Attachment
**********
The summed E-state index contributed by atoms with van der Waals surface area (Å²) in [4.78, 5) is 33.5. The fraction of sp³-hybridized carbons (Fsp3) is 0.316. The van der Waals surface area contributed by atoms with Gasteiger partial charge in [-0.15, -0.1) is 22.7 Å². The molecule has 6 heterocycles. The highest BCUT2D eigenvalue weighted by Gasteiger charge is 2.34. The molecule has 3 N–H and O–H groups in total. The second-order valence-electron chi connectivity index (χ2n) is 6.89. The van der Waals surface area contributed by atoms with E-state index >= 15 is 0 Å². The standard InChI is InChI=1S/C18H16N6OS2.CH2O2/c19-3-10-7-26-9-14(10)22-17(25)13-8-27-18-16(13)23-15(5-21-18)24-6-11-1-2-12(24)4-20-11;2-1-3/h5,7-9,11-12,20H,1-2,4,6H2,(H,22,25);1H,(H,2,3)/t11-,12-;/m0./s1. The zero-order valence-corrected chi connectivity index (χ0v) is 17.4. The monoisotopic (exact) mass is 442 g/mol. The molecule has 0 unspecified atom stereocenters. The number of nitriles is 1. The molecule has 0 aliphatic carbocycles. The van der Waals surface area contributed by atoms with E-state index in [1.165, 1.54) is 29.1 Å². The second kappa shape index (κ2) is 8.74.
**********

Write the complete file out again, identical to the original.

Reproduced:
The summed E-state index contributed by atoms with van der Waals surface area (Å²) in [4.78, 5) is 33.5. The fraction of sp³-hybridized carbons (Fsp3) is 0.316. The van der Waals surface area contributed by atoms with Gasteiger partial charge in [-0.15, -0.1) is 22.7 Å². The molecule has 6 heterocycles. The highest BCUT2D eigenvalue weighted by Gasteiger charge is 2.34. The molecule has 3 N–H and O–H groups in total. The second-order valence-electron chi connectivity index (χ2n) is 6.89. The van der Waals surface area contributed by atoms with E-state index >= 15 is 0 Å². The standard InChI is InChI=1S/C18H16N6OS2.CH2O2/c19-3-10-7-26-9-14(10)22-17(25)13-8-27-18-16(13)23-15(5-21-18)24-6-11-1-2-12(24)4-20-11;2-1-3/h5,7-9,11-12,20H,1-2,4,6H2,(H,22,25);1H,(H,2,3)/t11-,12-;/m0./s1. The zero-order valence-corrected chi connectivity index (χ0v) is 17.4. The monoisotopic (exact) mass is 442 g/mol. The molecule has 0 unspecified atom stereocenters. The number of nitriles is 1. The molecule has 0 aliphatic carbocycles. The van der Waals surface area contributed by atoms with E-state index in [1.165, 1.54) is 29.1 Å². The second kappa shape index (κ2) is 8.74.